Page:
Keeping it interesting:
Ask Trent University history professor John Milloy, and he will tell you Canadians have been “much too polite” about their history.
While the FLQ was blowing up mailboxes in Quebec in the 1960s, Canada became so bent on selling an uncontroversial national narrative that it neglected all the meaty details: The hard-drinking Prime Minister who lied and cheated his way towards a cross-continental railway; anti-government rebels shot dead on Yonge Street in Toronto; voyageurs who slept their way across the frontier; and the hundreds of 1940s Vancouverites who looked the other way when authorities came for the Nakumura family next door.
“Blood, sex, greed,” he said. “That’s the good stuff, that’s what brings people into the movie theatres.”
Do not succumb.
This is not teaching history. It is not educating the public on our history. It is trivializing the past in hopes of getting some fleeting interest from a gore and gossip addicted public. If the goal is to get Canadians to appreciate their history as important, and by extension that Canada is a nation worthy of preserving, playing to the cheap seats is self-defeating.
This is, sadly, not a new phenomenon. I have come across more than a few educated people whose knowledge of Canadian history is derived from some long ago history professor who tried to keep things "interesting." There are two ways to make history interesting. You can try to explain cause and effect, place events into a broad narrative, while pointing to genuine accomplishments along the way. Try to connect the student to the lived reality of the past. The alternate method, and the more popular method because it is easier, is to make fun of the falling down drunk who founded the country.
The amusing drunk theory of Canadian history will certainly keep the kiddies interested. But when they walk out of the classroom all they'll remember is the falling down drunk. They won't remember much else John A Macdonald did. More importantly than what they think of John A is what they think of Canada. America might have founded by slave owning hypocrites, a crude simplification of the reality of colonial America, but Canada was founded by alcoholics. Funny, eh? Problem is that no one will take seriously a country founded by drunks.
The attempt to make Canadian history interesting, because it is suppose to be intrinsically boring, is insulting. We have to emphasize the falling down drunk, the raving bigots, the philandering politicians and the corrupt speculators because otherwise this stuff is a real dud. This approach is less a criticism of Canadian history than of a certain type of mediocre Canadian historian. There are library shelves groaning with well written, compelling and intellectually serious material.
Instead we have slapstick Canadian history. This is a foolish approach at anytime. In modern Canada, which is one of the most ethnically and racially diverse nations in human history, it is positively suicidal. Do you really want to tell the Somali refugee that the nation they've arrived in is nothing more than a rich man's joke? That will be their understandable reaction. There are worse things than being boring: Being ridiculous is one of them.
The greatest long-term threat to the survival of this country is the idea of Canada as a multicultural hotel. A sensationalistic, as opposed to a balanced, approach to Canadian history will only speed up that process. It will help convince the waves of immigrants that have arrived, and those yet to show up, that there is no need to take Canada seriously. We are not a serious country. Our values are a joke. Our great historical figures were either clowns or monsters. Why should that immigrant care to assimilate? There is nothing to assimilate into. Why not retain his primitive customs? At least those customs are taken seriously by someone.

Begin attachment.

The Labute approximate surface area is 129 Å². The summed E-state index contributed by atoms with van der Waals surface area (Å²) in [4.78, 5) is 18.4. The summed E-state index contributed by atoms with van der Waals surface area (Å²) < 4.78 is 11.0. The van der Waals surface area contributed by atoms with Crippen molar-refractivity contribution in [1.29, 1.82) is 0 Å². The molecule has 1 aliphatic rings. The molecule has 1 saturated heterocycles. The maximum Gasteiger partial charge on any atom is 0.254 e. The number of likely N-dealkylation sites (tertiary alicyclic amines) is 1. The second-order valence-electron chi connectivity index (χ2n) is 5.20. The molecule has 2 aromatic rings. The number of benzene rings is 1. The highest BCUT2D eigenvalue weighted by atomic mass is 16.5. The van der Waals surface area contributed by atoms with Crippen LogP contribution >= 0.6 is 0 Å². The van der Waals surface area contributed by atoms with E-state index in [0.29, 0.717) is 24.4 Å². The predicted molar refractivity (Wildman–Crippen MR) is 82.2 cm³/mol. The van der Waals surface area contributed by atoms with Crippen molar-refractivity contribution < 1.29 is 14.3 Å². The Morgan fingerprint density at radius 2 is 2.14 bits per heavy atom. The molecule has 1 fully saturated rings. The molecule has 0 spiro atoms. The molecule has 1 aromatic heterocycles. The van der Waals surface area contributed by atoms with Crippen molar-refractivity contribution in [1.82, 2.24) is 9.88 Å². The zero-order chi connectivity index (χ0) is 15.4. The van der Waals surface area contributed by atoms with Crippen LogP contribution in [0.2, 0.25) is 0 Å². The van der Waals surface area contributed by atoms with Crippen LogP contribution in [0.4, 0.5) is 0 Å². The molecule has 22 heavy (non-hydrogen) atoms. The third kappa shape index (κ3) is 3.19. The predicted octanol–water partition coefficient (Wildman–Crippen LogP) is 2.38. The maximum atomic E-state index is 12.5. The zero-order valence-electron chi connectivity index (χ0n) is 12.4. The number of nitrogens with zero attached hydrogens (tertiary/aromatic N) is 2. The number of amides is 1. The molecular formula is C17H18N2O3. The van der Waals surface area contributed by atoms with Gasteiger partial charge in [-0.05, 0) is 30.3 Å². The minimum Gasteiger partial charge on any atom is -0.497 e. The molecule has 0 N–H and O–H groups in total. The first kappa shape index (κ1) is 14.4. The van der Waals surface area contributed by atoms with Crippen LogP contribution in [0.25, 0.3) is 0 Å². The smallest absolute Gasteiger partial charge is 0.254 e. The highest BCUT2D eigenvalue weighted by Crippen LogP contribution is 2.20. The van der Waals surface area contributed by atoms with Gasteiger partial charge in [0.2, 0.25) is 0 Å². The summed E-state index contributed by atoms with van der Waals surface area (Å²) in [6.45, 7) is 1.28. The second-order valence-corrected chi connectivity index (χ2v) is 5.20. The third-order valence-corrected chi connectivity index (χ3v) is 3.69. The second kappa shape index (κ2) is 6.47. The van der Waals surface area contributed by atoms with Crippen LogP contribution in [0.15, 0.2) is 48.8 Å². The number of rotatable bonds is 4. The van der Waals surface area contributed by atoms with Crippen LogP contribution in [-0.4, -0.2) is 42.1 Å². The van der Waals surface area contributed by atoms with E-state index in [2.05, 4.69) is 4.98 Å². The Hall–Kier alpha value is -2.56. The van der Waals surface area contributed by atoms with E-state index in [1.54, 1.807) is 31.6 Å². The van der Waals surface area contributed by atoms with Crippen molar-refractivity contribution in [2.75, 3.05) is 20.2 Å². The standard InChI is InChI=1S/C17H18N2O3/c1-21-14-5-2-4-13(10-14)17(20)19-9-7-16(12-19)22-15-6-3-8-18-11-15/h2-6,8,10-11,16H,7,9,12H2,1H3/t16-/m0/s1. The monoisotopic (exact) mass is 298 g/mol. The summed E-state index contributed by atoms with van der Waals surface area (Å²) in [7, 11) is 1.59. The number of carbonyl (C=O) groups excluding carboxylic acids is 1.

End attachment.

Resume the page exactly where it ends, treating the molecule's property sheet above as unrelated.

It is the operating assumption of this blog that history should be taught warts and all. This is the warts only approach. Here is something better: Don't whitewash the past but explain it properly. Yes, John A Macdonald was a high functioning alcoholic. But here is the rest of the story: Alcohol consumption was often high in frontier societies. There isn't much else to do and life is very hard. Clean water, especially in urban areas, is not always available, so drinking beer is often safer than drinking water. Macdonald himself lead a difficult life. His first wife had a mysterious illness that left her near death for years. All the while he was responsible for leading a fractious colony only a few steps away from religious and ethnic violence. For much of his time in office Macdonald did not lead the government, he was the government, it being so difficult to find talented or even competent people to enter politics.
The above is something closer to John A in full. A skillful, often devious man confronting a complex set of problems. Try to place the students in John A's place, making the choices he had to make, knowing that the wrong decision could lead to disaster. In a best case scenario Canada might have been annexed by the United States. In a worse case scenario we might have collapsed into a civil war and then been annexed by the United States. The man who avoided either fate, for all his many faults, deserves something more than the Three Stooges treatment by Canadian history teachers.
What goes for John A also goes for scores of other prominent historical figures.
It is an old cliche, though a very true one, that a nation without a history has no future. What about a nation with a joke for a past? For that country the future is unlikely to be amusing.